Interview with Dr. Jerry Coyne of Why Evolution is True

by Melissa Pugh
Grassroots and Outreach Coordinator–United Coalition of Reason

As many of my friends know, I’ve just returned to university and as science is my major, people like Dr. Jerry Coyne are an inspiration to me. Dr. Jerry A. Coyne is a Professor in the Department of Ecology and Evolution at the University of Chicago and a member of both the Committee on Genetics and the Committee on Evolutionary Biology. Coyne received a B.S. in Biology from the College of William and Mary. He then earned a Ph.D. in evolutionary biology at Harvard University in 1978, working in the laboratory of Richard Lewontin. After a postdoctoral fellowship in Timothy Prout’s laboratory at The University of California at Davis, he took his first academic position as assistant professor in the Department of Zoology at The University of Maryland. He joined the faculty of The University of Chicago in 1996.

Dr. Coyne has written over 115 refereed scientific papers and 130 other articles, book reviews, and columns, as well as a scholarly book about his field (Speciation, co-authored with H. Allen Orr). He is a frequent contributor to The New RepublicThe Times Literary Supplement, and other popular periodicals. Dr. Coyne was also the recipient of the Richard Dawkins Award in 2015, which is given each year by the Atheist Alliance of America, and was the keynote speaker at the American Humanist Association’s 75th Anniversary conference this past May.

He generously agreed to an interview.

UnitedCoR: Since you have retired from the Ecology and Evolution department of the University of Chicago, what have you been doing with your time? Any new books in the future?

Dr. Jerry Coyne: (laughs) It’s harder to retire than I thought. I still go to work every day at 5:30 am. Right now, I’m finishing up my last scientific paper of my career. I’m also authoring two books: One is a children’s book about a guy I met in India named Mr. Dos who has 50 cats and another Oxford World Press book from the series “Very Short Introduction” on speciation for the educated lay person. The children’s book is harder than I thought it would be to write. Kids aren’t stupid and you really have to think about the 6-10 year olds you’re writing for.

UnitedCoR: Are you taking steps to become more prominent in the nontheist movement beyond your website,

Dr. Jerry Coyne: That’s a bit of a loaded question because I never took any steps to become a leader and I am not particularly ambitious. I just became interested in atheism and rationalism because I was an evolutionary biologist. It’s the same career path Richard Dawkins took. When you first write a book on evolution, you think you’re going to convince the world until you realize half of the world can’t be convinced. Religion is a fabric of superstition and wish thinking and it doesn’t belong in science. I’ll keep giving talks as long as people ask me but I really want to start traveling for pleasure. The movement has become more successful so there’s not much need for conferences and a Reason Rally any more; the days of atheist meetings may be winding down, and that’s a testimony to our success.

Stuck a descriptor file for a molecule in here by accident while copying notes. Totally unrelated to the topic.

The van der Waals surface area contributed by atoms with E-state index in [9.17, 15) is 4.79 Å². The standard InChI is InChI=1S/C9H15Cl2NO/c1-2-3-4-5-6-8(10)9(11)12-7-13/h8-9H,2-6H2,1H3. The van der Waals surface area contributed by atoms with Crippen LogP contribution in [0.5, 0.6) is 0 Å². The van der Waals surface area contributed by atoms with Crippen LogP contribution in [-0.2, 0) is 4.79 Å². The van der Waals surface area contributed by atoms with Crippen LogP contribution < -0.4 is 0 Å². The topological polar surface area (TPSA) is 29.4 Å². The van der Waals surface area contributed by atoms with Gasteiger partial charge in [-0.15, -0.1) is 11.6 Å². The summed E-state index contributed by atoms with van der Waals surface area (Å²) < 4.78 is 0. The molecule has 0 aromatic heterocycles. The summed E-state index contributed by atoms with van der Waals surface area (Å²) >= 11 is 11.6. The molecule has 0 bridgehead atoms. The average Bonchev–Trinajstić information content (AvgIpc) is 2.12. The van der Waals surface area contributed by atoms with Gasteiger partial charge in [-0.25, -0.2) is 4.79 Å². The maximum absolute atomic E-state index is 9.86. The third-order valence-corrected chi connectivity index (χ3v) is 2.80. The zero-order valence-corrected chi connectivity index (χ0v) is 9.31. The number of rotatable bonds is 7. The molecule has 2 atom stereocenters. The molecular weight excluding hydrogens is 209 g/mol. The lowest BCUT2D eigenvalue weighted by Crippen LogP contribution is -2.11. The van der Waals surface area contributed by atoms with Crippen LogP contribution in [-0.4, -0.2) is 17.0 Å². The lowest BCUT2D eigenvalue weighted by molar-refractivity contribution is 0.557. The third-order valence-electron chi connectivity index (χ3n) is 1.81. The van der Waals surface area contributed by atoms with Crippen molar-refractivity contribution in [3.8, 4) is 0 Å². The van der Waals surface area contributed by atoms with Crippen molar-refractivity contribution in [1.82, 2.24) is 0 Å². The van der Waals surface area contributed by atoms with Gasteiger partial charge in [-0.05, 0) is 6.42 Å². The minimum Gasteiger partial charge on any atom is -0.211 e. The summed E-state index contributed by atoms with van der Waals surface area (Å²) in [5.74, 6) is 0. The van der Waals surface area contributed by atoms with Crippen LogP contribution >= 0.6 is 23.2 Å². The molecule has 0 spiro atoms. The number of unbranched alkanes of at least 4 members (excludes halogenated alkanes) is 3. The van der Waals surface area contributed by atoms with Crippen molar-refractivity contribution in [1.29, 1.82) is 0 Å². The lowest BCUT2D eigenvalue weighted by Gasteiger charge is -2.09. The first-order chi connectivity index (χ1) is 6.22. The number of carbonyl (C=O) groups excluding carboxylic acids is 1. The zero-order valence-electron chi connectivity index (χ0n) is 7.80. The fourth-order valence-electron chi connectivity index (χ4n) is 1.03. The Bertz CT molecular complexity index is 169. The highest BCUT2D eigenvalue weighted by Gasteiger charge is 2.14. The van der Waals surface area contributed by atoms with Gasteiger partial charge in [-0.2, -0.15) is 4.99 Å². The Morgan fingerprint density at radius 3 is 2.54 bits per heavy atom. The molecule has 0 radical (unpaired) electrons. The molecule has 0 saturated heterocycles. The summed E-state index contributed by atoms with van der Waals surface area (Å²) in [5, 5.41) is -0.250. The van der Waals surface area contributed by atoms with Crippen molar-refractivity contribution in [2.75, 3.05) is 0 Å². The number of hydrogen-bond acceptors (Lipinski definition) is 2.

UnitedCoR: Could you explain to our readers what the Ceiling Cat Staff is?

Dr. Jerry Coyne: It’s a little fun with the idea of heaven and hell. “God” is a cat in the ceiling and the “devil” is a cat in the basement or “basement cat”. My readers have a lot of fun with it.

UnitedCoR: You really love cats. How many are named after you?

Dr. Jerry Coyne: Well, there are five. Jerry the Cat in New Zealand, Jerry the Cat in London, Jerry the Cat who was bred by my friend Anthony Hutchinson is a very rare Bengal Cat, my friend Robin Cromwell’s black cat (she’s the former CEO of the Richard Dawkins Foundation for Reason and Science), and your tabby, Jerry Cat.

UnitedCoR: Are you still doing research or do you speak and write now?

Dr. Jerry Coyne: I mostly just speak and write. I write reviews and critiques for different magazines and editorials but my plan is to transition from science into something more challenging like traveling and writing. Writing is a challenge that will sustain me for the rest of my life because you can always get better. That and there’s always something to write about.

UnitedCoR: Was evolutionary biology your “calling” in life, or do you wish you would have done something else?

Dr. Jerry Coyne: Like most men, I wish I had the creativity to be a rock star. What is it? “Money for nothing, chicks for free?” Barring that, I’m very happy with what I’ve accomplished. With all of the aspects of biology, I think evolution is the most challenging so I think I chose the right field.

UnitedCoR: If you had any advice for a college student entering the field of biology or any of the sciences, what would be your advice?

Dr. Jerry Coyne: I get asked this question a lot, and I always answer the same way that everyone answers: do what I did (laughs). That’s BS. That doesn’t always work for everyone because everyone is different. There are many routes to success. I was reasonably intelligent in college but not super intelligent like my Harvard classmates. I just wanted to pass! So I kept my head down and read broadly on my subject. I think that, making sacrifices now so you can have a career and working weekends in the lab will give you all the success you need!

We appreciate Dr. Coyne for taking time out of his schedule and travels to speak with UnitedCoR for this interview. Apart from his Why Evolution is True blog, you can also follow Dr. Coyne on Twitter.